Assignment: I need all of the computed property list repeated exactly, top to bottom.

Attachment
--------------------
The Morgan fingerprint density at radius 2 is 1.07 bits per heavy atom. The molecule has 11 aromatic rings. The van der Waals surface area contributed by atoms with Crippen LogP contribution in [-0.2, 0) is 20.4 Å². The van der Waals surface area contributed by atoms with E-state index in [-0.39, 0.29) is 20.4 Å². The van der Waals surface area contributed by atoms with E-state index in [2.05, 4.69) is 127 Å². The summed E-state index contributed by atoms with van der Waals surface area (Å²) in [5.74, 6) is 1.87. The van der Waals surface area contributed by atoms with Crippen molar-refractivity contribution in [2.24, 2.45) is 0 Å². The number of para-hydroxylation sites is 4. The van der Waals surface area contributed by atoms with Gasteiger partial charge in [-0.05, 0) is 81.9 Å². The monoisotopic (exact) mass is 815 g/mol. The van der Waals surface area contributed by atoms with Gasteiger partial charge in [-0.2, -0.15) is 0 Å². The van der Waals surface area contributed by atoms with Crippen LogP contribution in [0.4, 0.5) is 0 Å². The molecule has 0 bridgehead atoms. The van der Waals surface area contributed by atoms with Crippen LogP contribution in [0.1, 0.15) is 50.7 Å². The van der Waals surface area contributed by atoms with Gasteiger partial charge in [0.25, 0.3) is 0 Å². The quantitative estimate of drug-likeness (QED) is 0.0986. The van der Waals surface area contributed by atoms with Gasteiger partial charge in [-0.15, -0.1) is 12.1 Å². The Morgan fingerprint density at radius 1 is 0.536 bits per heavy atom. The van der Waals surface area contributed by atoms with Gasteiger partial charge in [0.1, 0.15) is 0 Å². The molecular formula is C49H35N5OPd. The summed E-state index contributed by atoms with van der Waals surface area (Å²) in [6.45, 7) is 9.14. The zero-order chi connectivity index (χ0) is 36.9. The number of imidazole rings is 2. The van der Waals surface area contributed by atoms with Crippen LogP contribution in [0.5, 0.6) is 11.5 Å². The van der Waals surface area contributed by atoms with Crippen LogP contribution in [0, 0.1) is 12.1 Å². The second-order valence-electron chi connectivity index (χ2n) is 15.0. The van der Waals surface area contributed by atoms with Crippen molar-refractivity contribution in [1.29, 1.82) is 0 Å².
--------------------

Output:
The Morgan fingerprint density at radius 2 is 1.07 bits per heavy atom. The molecule has 11 aromatic rings. The van der Waals surface area contributed by atoms with Crippen LogP contribution in [-0.2, 0) is 20.4 Å². The van der Waals surface area contributed by atoms with E-state index in [-0.39, 0.29) is 20.4 Å². The van der Waals surface area contributed by atoms with E-state index in [2.05, 4.69) is 127 Å². The summed E-state index contributed by atoms with van der Waals surface area (Å²) in [5.74, 6) is 1.87. The van der Waals surface area contributed by atoms with Crippen molar-refractivity contribution in [2.24, 2.45) is 0 Å². The number of para-hydroxylation sites is 4. The van der Waals surface area contributed by atoms with Gasteiger partial charge in [-0.05, 0) is 81.9 Å². The monoisotopic (exact) mass is 815 g/mol. The van der Waals surface area contributed by atoms with Gasteiger partial charge in [-0.2, -0.15) is 0 Å². The van der Waals surface area contributed by atoms with Crippen LogP contribution in [0.4, 0.5) is 0 Å². The molecule has 0 bridgehead atoms. The van der Waals surface area contributed by atoms with Crippen LogP contribution in [0.1, 0.15) is 50.7 Å². The van der Waals surface area contributed by atoms with Gasteiger partial charge in [0.25, 0.3) is 0 Å². The quantitative estimate of drug-likeness (QED) is 0.0986. The van der Waals surface area contributed by atoms with Gasteiger partial charge in [-0.15, -0.1) is 12.1 Å². The Morgan fingerprint density at radius 1 is 0.536 bits per heavy atom. The van der Waals surface area contributed by atoms with Gasteiger partial charge in [0.1, 0.15) is 0 Å². The molecular formula is C49H35N5OPd. The summed E-state index contributed by atoms with van der Waals surface area (Å²) in [6.45, 7) is 9.14. The zero-order chi connectivity index (χ0) is 36.9. The number of imidazole rings is 2. The van der Waals surface area contributed by atoms with Crippen LogP contribution in [0.5, 0.6) is 11.5 Å². The van der Waals surface area contributed by atoms with Crippen LogP contribution in [0, 0.1) is 12.1 Å². The second-order valence-electron chi connectivity index (χ2n) is 15.0. The van der Waals surface area contributed by atoms with Crippen molar-refractivity contribution in [1.29, 1.82) is 0 Å².